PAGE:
Provide me a forum, and I’ll gladly wax on about how upcycling is a revolution obsessed with creatively challenging tradition. I’ll argue that we should always hold our food system subject to improvement regarding the way in which we value resources. That we can (and should!) elevate our standards to always seek “best” use in times of increasing constraints.
As my grandfather never hesitates to point out, though, the practice of upcycling is traditional wisdom with a trendy rebrand. He reminds me that it has always made both dollars and sense for food producers to do more with less. That waste is money, and nobody at the heads of both the kitchen and boardroom tables likes wasting money. This is why we have broth (from bones), “baby” carrots (from full-size carrots too ugly to sell as is), whey protein (from cheese’s byproduct) and less savory examples such as hot dogs (from everything but the squeal!).
Somewhere along the "whey" though (forgive the pun), the system got inverted. Instead of canning tomatoes to preserve their shelf-life, we started growing tomatoes specifically for the purpose of canning. Now there are dairy processors whose primary product is protein powder and byproduct is cheese.
If you ask me, it’s not the tactics, but rather the philosophy that makes “upcycling” a relevant and compelling movement. When done authentically, upcycling is environmentalism that happens to be profitable. Profit is the means, protecting our planet’s precious resources is the end.
With this in mind, we’ve made it our mission at ReGrained to champion Upcycled Food as a paragon for sustainable consumption. We are proud to be among the first to tout the model, and to have coined the phrase “Edible Upcycling,” to distinguish rescuing overlooked and undervalued foods from the term's origins in hardgoods (from crafting used bicycle tubes into wallets to sinking decommissioned subway cars to become artificial reefs). Recently, the “Upcycled Food” industry was valued as a $46.7 billion prize, an impressive sum considering its nascency, but one we would argue is underestimated.
Helping to found the newly minted non-profit Upcycled Food Association takes our commitment to the cause to the next level. When Turner Wyatt, the CEO, approached me with the concept, I was on board before you could say “circular food systems." It felt like fate.
In 2016, I authored a thesis on cross-sectoral strategies for supporting the development of upcycled markets to fight food waste for my Sustainable MBA—forming a trade association was a top tactic. Barnana were already onboard, sooned to be joined by our other friends and peers at Renewal Mill, Imperfect Foods, and more. We’re now coming up on 100 members globally, and we’re only just getting started.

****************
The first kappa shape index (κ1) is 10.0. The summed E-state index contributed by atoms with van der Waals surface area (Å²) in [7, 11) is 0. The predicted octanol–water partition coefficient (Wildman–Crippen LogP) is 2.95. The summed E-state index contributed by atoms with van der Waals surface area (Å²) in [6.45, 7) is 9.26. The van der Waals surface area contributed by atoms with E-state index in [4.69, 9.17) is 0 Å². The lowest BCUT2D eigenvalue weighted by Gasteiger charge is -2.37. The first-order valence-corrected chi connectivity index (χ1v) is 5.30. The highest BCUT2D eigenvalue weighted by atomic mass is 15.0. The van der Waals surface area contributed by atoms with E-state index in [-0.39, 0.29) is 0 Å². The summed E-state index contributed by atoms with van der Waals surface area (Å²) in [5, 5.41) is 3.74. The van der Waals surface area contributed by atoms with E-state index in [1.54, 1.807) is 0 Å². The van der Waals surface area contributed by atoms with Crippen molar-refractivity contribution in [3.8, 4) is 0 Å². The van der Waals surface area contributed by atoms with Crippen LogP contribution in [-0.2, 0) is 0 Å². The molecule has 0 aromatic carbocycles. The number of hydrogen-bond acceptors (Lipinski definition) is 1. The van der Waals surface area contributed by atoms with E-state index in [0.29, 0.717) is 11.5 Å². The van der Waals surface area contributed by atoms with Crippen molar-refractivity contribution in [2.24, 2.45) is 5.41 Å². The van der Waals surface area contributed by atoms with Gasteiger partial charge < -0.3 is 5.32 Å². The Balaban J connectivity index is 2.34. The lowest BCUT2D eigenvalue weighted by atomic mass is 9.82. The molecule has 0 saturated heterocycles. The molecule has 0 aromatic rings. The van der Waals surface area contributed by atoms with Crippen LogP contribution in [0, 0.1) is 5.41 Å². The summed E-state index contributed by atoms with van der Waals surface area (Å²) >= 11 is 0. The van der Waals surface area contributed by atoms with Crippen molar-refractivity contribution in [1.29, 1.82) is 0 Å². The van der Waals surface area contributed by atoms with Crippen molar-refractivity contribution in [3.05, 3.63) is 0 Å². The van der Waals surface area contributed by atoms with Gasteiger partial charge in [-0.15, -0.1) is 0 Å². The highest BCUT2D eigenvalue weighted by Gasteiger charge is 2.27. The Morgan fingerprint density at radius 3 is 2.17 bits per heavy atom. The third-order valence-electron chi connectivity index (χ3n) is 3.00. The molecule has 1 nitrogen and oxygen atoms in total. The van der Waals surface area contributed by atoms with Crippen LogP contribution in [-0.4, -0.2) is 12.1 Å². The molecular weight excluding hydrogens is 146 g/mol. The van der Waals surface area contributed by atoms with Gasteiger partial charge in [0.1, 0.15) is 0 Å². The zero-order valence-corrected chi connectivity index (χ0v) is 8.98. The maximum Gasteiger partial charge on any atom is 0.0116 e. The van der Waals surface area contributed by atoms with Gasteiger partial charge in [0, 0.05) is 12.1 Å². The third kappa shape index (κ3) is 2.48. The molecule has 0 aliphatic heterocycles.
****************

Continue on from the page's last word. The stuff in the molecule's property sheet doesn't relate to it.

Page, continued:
The central objective of the Upcycled Food Association is to further the development of markets for upcycled food products that elevate food that would otherwise be wasted to higher uses, and have tangible benefits for both the environment and society. In practice this includes activities such as collectively improving our messaging so that the value of consuming food that would have otherwise gone to lower uses (waste) is understood by our customer… without “yucking their yum," so to speak.
At ReGrained, we have tested countless ways to communicate to consumers the value of upcycling food from the catchy (albeit confusing) “Eat Beer” hook to the new Upcycled logo we debuted in 2019 (a modified version of which we donated as the association’s logo). Upcycling effectively requires educating the market, and we strive to lead by example.
From our early days at farmers markets, to in-store product demonstrations, record-breaking crowdfunding campaigns, social media, the TEDx stage, speaking at conferences, on podcasts, to press, bloggers, influencers, the universe of social media, and frankly, to anyone who would listen... we have always held our messaging subject to improvement.
Thanks to the NRDC, ReFED, and other champions’ collective efforts to mainstream the food waste problem and opportunities, our movement is no longer just an esoteric campaign of champions—it has officially entered the global zeitgeist. In Washington, D.C., efforts have been encouragingly bipartisan, although practical policy solutions are still needed.
As an industry, innovation has been accelerating in exciting ways. Upcycling food is a business model that transforms “waste” into value, or, more crudely put, trash into cash. We’ve seen brands emerge to seize the opportunity of novel supply chains, as well as the typical crop of “me-too” business models that a healthy market can support.
As an organization, our mission is clear: build a food system in which all food reaches its best use. We cannot and do not want to do that alone! Whether you are a food producer that could use upcycled ingredients in your products, a product developer looking for an innovative edge, an investor interested in tracking the space, a retailer open to merchandising upcycled products, or an entirely different type of stakeholder—we want you in.
Next up, we will be developing standards, a certification process and a number of other exciting initiatives that we’ll be sure to keep you posted about.
For now, though, we hope the upcycling movement provides you with a bright spot during these often bleak and uncertain times.
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